So you want to be a scientist? Well, good for you.
There are few more noble pursuits than the eternal quest of embiggening our understanding of how things are.
They may appear a bit dorky or obsessive about seemingly minuscule areas of research, but at their core is a burning desire to understand how the world works. No matter how small, it all fits somewhere into the continuum of knowledge that science keeps stocked up.
“There is a natural childlike curiosity in the souls of all scientists.”
Of course, unless you are part of a major lab, or a berzillionaire, you're unlikely to be able to look for fundamental particles or perform genome-wide scans for disease genes. But that doesn't mean you can't contribute. Remember that there have only been "professional" scientists for just over a century.
The first steps are to harvest data, either by observation or experiment. Observation is particularly important for those who do not have a synchrotron to hand, and can be quite fun.
As an eager evolutionary biology undergraduate, I designed a research project to study the effect of floral symmetry on the behaviour of pollinating insects. Practically, this involved watching flowers and counting how many bees landed on them, and then doing the same with a flower that had one or more petals removed. The disappointing results were mitigated by the fact that the experimental plant was growing on a beautiful sandy beach. In southern Spain.
Observational research can involve previously unknown aspects of human behaviour. In 2003 German researcher Onur Güntürkün pondered the eternal question of "which way do you tilt you head when you kiss", and decided to find out. His methods? "I observed kissing couples in public places (international airports, large railway stations, beaches and parks)." His results, published in the top-drawer journal Nature, showed a 2:1 ratio of right tilters to left. Think about that next time you are locked in osculation.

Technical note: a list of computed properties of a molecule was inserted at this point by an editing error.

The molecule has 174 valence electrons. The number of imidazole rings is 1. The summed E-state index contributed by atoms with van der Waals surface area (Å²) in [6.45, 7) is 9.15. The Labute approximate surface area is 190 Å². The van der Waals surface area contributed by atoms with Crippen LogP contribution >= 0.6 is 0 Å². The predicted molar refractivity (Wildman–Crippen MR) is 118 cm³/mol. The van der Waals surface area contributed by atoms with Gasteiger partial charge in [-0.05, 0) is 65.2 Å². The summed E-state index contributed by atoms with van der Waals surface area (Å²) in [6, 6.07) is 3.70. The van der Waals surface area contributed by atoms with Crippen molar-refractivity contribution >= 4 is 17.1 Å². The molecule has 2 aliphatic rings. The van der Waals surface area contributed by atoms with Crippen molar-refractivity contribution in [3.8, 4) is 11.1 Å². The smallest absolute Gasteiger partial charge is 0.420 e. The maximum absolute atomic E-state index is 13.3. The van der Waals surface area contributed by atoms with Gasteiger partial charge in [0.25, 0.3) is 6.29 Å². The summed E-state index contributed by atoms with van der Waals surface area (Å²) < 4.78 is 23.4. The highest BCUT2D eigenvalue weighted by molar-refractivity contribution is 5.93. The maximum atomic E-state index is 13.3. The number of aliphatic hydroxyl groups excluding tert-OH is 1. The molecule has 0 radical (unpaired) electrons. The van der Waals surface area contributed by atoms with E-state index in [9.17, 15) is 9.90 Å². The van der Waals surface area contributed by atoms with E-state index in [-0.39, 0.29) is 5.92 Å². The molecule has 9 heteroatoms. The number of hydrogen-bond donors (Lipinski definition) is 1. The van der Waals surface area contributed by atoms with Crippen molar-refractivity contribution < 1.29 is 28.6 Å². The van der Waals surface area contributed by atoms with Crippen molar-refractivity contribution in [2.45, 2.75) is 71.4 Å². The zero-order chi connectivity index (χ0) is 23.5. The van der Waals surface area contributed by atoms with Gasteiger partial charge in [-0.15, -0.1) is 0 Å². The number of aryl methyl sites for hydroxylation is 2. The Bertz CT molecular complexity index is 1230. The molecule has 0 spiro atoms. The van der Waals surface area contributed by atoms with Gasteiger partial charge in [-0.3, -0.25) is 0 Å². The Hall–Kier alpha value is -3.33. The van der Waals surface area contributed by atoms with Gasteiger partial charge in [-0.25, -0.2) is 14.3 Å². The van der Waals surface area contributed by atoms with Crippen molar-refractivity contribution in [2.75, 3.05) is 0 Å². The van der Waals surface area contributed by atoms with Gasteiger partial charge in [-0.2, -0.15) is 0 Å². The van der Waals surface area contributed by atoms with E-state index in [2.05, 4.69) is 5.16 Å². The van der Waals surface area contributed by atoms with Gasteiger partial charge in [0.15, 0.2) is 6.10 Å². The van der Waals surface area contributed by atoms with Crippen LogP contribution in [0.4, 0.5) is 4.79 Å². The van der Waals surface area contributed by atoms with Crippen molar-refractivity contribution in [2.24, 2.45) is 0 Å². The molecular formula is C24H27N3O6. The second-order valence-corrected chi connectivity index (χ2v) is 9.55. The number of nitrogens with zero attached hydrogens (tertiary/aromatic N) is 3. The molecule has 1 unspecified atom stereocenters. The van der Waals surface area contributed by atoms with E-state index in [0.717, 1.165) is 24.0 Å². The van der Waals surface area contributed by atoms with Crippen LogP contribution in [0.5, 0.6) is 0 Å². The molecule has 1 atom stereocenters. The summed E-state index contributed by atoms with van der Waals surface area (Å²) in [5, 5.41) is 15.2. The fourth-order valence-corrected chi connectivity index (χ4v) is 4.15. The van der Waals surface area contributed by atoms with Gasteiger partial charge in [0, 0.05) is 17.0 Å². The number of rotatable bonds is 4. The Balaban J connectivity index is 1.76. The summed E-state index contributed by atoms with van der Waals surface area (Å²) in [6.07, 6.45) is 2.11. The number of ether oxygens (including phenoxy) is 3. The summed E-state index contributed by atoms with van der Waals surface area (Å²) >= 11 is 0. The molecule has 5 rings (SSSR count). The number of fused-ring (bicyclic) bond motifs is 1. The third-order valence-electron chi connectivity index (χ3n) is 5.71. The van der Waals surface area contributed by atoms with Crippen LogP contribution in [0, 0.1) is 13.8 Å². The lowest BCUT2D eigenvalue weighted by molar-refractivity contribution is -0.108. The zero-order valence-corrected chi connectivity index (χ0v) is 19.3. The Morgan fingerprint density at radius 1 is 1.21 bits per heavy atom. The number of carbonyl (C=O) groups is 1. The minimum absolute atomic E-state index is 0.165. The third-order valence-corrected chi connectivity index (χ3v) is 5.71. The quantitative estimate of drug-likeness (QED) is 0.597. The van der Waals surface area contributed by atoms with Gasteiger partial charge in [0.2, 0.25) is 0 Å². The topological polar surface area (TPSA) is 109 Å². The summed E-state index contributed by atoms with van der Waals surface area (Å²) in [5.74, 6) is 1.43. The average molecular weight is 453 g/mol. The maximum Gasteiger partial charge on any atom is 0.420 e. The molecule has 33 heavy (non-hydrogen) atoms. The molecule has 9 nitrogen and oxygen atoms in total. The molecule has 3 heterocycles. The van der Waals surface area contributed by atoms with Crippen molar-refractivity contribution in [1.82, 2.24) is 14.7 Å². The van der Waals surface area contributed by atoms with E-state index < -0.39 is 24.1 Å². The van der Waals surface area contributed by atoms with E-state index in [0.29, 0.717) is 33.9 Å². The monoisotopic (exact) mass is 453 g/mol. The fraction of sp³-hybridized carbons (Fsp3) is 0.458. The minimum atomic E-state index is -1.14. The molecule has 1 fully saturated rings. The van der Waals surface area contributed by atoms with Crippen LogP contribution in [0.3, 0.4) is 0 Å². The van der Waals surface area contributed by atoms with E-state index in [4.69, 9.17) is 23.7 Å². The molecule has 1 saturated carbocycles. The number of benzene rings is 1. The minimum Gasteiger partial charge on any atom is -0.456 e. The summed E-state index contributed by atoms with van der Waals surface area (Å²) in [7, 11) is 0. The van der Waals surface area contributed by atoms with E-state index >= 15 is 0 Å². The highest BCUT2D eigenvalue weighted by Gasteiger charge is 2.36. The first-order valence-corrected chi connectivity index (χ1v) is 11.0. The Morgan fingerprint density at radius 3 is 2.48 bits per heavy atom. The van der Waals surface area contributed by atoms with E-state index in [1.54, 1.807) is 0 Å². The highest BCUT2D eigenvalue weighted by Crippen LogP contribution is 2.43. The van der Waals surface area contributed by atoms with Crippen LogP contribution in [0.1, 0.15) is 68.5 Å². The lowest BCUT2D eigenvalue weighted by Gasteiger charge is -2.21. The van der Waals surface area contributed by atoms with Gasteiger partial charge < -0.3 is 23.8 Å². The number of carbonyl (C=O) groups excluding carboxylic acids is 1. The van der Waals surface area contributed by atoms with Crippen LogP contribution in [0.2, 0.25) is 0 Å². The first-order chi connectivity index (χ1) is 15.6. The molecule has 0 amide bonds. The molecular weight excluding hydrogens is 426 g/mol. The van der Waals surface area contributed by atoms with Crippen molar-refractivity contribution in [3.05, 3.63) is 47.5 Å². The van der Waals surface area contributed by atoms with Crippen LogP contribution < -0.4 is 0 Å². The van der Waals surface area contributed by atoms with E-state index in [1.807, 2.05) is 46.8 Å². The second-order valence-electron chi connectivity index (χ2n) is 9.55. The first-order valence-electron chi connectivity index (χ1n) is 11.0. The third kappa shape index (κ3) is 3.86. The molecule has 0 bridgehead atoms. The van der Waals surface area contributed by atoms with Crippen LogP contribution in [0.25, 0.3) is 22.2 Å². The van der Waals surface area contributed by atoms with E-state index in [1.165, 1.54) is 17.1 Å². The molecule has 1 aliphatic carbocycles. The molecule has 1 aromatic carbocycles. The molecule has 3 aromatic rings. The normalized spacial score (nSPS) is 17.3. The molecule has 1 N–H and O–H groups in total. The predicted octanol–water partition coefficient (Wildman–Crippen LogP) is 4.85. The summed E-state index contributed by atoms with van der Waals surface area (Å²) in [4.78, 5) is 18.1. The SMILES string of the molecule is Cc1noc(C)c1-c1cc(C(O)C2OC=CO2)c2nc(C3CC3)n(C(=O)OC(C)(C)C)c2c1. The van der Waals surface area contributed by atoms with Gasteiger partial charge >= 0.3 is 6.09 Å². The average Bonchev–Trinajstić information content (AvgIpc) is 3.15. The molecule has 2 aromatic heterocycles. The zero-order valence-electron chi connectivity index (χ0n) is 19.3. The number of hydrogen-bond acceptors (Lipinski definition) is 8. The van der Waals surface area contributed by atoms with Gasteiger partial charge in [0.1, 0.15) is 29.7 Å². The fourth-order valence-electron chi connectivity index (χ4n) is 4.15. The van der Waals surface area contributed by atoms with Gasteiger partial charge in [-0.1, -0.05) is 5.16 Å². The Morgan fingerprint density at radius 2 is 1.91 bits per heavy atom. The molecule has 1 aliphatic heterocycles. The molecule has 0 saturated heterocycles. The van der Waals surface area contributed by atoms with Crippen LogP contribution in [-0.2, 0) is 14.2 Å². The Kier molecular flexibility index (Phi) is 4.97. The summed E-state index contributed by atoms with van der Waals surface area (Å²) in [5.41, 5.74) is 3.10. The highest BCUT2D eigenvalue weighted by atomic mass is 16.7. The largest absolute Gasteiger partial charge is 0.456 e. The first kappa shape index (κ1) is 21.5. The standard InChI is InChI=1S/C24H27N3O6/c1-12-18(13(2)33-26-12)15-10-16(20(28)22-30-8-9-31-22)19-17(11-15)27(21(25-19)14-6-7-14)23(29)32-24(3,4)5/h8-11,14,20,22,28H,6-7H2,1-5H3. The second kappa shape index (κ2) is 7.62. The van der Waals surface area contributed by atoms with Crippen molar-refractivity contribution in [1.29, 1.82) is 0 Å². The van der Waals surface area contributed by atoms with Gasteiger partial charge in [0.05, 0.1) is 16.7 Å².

Spying on snogging couples is probably not a great idea, but there is an important lesson in there. A good way to start your scientific quest is to look around you. Charles Darwin, father of evolution and four times winner of "Beard of the Year" had the luxury of spending almost five years travelling the world looking at the wonders of nature. But much of his most significant work in developing the theory of evolution was done is his back garden in Kent.
He counted the number of earthworms in his vegetable patch. He, with the assistance of his many children, counted the number of species of plants in the fields surround Down House. These were crucial in his developing ideas of biodiversity. Bizarrely, he also spent some time playing the bassoon to worms to see if they could hear.
But you don't even have to look in your immediate vicinity. Amateur astronomy still plays a major contribution to the study of the universe. Why? Because a lot of it simply involves watching the skies. Earlier this year, for only the second time in history, a star was identified that subsequently went supernova, and is probably now a black hole. That star was originally spotted by an enthusiastic amateur sky watcher.
Science is not a bank of knowledge. It's a way of knowing. Qualifications and working in professional labs certainly does help, but if you've ever looked at something and thought "hmmm, how does that work?" or "what happens if I...?" then you're thinking like a scientist already.
The rest should be easy.
Dr. Adam Rutherford is a writer and broadcaster who works at the science journal Nature.